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Frederick Ivor-Campbell, 73, SABR Historian, Killed In Auto Accident

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  • Bill Schenley
    Noted baseball historian dies in crash Ivor-Campbell was a scholar of game s history http://www.eastbayri.com/detail/130412.html FROM: East Bay RI.com ~ By
    Message 1 of 1 , Aug 1, 2009
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      Noted baseball historian dies in crash
      Ivor-Campbell was a scholar of game's history

      http://www.eastbayri.com/detail/130412.html

      FROM: East Bay RI.com ~
      By Rob Merwin

      BRISTOL

      A two-car, head-on crash claimed the life of Bristol
      resident and noted baseball historian Frederick
      Ivor-Campbell, 73, on Interstate 195 in Fairhaven,
      Mass., on Friday afternoon, July 24.

      Mr. Ivor-Campbell was pronounced dead at the scene
      after his eastbound 2007 Toyota Corolla was struck by
      an SUV driven by a 52-year-old Charlestown man,
      Charles Jones, who crossed the median from the
      westbound lane, according to reports.
      Mr. Ivor-Campbell's passenger and wife, Alma
      Campbell, 72, was transported to St. Luke's Hospital
      in New Bedford with serious injuries. Mr. Jones was
      taken to St. Luke's Hospital with minor injuries.
      Massachusetts State Police are investigating the crash.

      "It is with great sadness that we report the death of the
      baseball historian Frederick Ivor-Campbell," wrote
      sports writer Mark Lamster, founder of YFSF.org, a blog
      site for Yankee and Red Sox fans. "He was a kind man
      and a serious scholar of the game. His death is a loss to
      all those who care about the sport."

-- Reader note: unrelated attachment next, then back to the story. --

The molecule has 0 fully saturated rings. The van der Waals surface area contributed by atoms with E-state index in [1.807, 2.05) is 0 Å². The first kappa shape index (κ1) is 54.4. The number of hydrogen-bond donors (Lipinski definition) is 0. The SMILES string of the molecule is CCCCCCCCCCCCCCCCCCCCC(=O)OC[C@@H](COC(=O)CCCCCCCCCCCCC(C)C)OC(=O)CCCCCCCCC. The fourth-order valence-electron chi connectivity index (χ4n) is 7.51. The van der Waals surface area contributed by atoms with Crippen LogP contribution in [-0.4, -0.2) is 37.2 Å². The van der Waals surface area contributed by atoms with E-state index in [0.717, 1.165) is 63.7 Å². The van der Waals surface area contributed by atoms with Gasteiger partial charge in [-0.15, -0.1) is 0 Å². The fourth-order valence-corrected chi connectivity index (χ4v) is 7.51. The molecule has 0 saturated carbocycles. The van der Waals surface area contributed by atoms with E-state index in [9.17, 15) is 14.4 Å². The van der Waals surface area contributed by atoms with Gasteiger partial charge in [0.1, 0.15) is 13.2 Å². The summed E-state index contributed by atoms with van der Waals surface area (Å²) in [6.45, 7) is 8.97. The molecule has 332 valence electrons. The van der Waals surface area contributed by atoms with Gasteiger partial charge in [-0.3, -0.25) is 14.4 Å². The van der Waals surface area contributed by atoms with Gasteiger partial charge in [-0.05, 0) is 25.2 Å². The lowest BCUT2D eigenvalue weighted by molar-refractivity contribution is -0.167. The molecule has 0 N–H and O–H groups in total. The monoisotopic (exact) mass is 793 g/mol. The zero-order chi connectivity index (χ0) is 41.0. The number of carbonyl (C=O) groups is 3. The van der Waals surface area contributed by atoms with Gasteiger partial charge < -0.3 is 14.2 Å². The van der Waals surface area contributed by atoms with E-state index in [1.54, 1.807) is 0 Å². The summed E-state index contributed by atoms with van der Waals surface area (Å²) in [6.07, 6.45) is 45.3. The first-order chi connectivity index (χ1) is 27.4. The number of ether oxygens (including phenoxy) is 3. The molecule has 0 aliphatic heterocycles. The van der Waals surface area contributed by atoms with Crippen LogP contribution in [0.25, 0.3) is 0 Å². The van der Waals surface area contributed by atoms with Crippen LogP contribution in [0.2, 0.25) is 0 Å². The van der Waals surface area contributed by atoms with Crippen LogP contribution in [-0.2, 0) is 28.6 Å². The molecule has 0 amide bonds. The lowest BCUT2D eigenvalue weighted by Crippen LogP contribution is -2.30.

A baseball enthusiast, Mr. Ivor-Campbell was a member
      of the Society for American Baseball Research (SABR),
      an international organization based in Ohio that fosters
      the study of baseball and documentation of its history.
      He received its most prized distinction, the Bob Davids
      Award, in 2003.

      Other writers on various Internet message boards expressed
      sadness when they heard of the news, and many noted
      Mr. Ivor-Campbell's dedication to the game.

      "The baseball history world is shocked to learn of the death
      of one of its notable historians," noted one writer. "He has
      been a source of inspiration for me in my research and
      encouraging me in my pursuit of my various research projects."

      Mr. Ivor-Campbell had written for numerous SABR
      publications, as well as Total Baseball and the Biographical
      Dictionary of American Sports, and served in several
      administrative capacities for the organization.

      In a 1997 Bristol Phoenix interview, Mr. Ivor-Campbell said
      he made annual pilgrimages to Cooperstown, N.Y., for research
      at the Baseball Hall of Fame.

      "My interest goes as far back as the 1800s, the beginning of the
      game," he said. "I'm still an avid fan - I love to get out to a
      game."
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